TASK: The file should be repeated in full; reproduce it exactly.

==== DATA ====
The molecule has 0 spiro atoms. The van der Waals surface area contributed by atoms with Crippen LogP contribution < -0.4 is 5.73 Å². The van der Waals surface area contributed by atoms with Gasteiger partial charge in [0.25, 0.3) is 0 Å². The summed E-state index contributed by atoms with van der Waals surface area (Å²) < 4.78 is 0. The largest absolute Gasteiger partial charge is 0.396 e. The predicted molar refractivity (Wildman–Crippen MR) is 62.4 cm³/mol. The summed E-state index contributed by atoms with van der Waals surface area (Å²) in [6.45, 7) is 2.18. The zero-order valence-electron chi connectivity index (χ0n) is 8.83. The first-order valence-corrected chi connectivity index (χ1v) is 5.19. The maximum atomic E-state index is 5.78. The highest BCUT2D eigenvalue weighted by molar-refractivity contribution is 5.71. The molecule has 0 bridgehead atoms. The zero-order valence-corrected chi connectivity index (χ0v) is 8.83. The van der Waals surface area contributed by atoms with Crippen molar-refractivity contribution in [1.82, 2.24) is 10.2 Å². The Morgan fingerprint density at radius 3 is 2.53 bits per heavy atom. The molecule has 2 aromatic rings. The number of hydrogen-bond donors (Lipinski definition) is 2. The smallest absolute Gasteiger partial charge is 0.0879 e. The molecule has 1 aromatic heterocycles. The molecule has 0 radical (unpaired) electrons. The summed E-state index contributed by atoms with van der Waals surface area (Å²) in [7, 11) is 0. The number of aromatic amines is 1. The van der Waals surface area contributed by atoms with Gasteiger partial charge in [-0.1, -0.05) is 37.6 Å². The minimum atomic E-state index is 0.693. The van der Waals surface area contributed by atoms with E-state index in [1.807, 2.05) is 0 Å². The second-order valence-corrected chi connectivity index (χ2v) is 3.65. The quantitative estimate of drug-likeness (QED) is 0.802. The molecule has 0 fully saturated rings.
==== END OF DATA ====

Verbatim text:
The molecule has 0 spiro atoms. The van der Waals surface area contributed by atoms with Crippen LogP contribution < -0.4 is 5.73 Å². The van der Waals surface area contributed by atoms with Gasteiger partial charge in [0.25, 0.3) is 0 Å². The summed E-state index contributed by atoms with van der Waals surface area (Å²) < 4.78 is 0. The largest absolute Gasteiger partial charge is 0.396 e. The predicted molar refractivity (Wildman–Crippen MR) is 62.4 cm³/mol. The summed E-state index contributed by atoms with van der Waals surface area (Å²) in [6.45, 7) is 2.18. The zero-order valence-electron chi connectivity index (χ0n) is 8.83. The first-order valence-corrected chi connectivity index (χ1v) is 5.19. The maximum atomic E-state index is 5.78. The highest BCUT2D eigenvalue weighted by molar-refractivity contribution is 5.71. The molecule has 0 bridgehead atoms. The zero-order valence-corrected chi connectivity index (χ0v) is 8.83. The van der Waals surface area contributed by atoms with Crippen molar-refractivity contribution in [1.82, 2.24) is 10.2 Å². The Morgan fingerprint density at radius 3 is 2.53 bits per heavy atom. The molecule has 2 aromatic rings. The number of hydrogen-bond donors (Lipinski definition) is 2. The smallest absolute Gasteiger partial charge is 0.0879 e. The molecule has 1 aromatic heterocycles. The molecule has 0 radical (unpaired) electrons. The summed E-state index contributed by atoms with van der Waals surface area (Å²) in [7, 11) is 0. The number of aromatic amines is 1. The van der Waals surface area contributed by atoms with Gasteiger partial charge in [-0.1, -0.05) is 37.6 Å². The minimum atomic E-state index is 0.693. The van der Waals surface area contributed by atoms with E-state index in [1.807, 2.05) is 0 Å². The second-order valence-corrected chi connectivity index (χ2v) is 3.65. The quantitative estimate of drug-likeness (QED) is 0.802. The molecule has 0 fully saturated rings.